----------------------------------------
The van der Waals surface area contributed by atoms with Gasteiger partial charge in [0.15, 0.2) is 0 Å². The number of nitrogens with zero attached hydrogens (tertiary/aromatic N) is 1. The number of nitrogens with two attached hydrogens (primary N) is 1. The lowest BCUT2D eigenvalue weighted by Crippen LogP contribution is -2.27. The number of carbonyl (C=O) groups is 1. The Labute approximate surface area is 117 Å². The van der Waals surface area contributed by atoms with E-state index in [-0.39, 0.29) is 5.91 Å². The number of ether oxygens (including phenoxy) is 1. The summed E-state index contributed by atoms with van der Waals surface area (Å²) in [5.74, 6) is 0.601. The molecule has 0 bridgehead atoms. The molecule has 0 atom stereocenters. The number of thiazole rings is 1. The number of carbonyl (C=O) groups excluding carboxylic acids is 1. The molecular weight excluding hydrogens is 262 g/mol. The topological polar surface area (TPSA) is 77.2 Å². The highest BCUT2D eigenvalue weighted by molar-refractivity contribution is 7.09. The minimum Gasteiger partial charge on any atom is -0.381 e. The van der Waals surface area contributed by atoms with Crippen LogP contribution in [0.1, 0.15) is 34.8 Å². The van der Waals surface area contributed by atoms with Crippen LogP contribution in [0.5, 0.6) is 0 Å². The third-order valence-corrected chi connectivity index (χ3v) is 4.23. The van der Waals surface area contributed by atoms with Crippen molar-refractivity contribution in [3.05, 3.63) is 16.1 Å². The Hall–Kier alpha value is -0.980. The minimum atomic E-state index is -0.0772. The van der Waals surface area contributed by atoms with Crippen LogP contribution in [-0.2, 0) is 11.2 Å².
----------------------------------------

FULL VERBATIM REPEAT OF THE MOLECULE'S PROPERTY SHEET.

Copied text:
The van der Waals surface area contributed by atoms with Gasteiger partial charge in [0.15, 0.2) is 0 Å². The number of nitrogens with zero attached hydrogens (tertiary/aromatic N) is 1. The number of nitrogens with two attached hydrogens (primary N) is 1. The lowest BCUT2D eigenvalue weighted by Crippen LogP contribution is -2.27. The number of carbonyl (C=O) groups is 1. The Labute approximate surface area is 117 Å². The van der Waals surface area contributed by atoms with E-state index in [-0.39, 0.29) is 5.91 Å². The number of ether oxygens (including phenoxy) is 1. The summed E-state index contributed by atoms with van der Waals surface area (Å²) in [5.74, 6) is 0.601. The molecule has 0 bridgehead atoms. The molecule has 0 atom stereocenters. The number of thiazole rings is 1. The number of carbonyl (C=O) groups excluding carboxylic acids is 1. The molecular weight excluding hydrogens is 262 g/mol. The topological polar surface area (TPSA) is 77.2 Å². The highest BCUT2D eigenvalue weighted by molar-refractivity contribution is 7.09. The minimum Gasteiger partial charge on any atom is -0.381 e. The van der Waals surface area contributed by atoms with Crippen LogP contribution in [0.1, 0.15) is 34.8 Å². The van der Waals surface area contributed by atoms with Crippen LogP contribution in [0.5, 0.6) is 0 Å². The third-order valence-corrected chi connectivity index (χ3v) is 4.23. The van der Waals surface area contributed by atoms with Crippen molar-refractivity contribution in [3.05, 3.63) is 16.1 Å². The Hall–Kier alpha value is -0.980. The minimum atomic E-state index is -0.0772. The van der Waals surface area contributed by atoms with Crippen LogP contribution in [-0.2, 0) is 11.2 Å².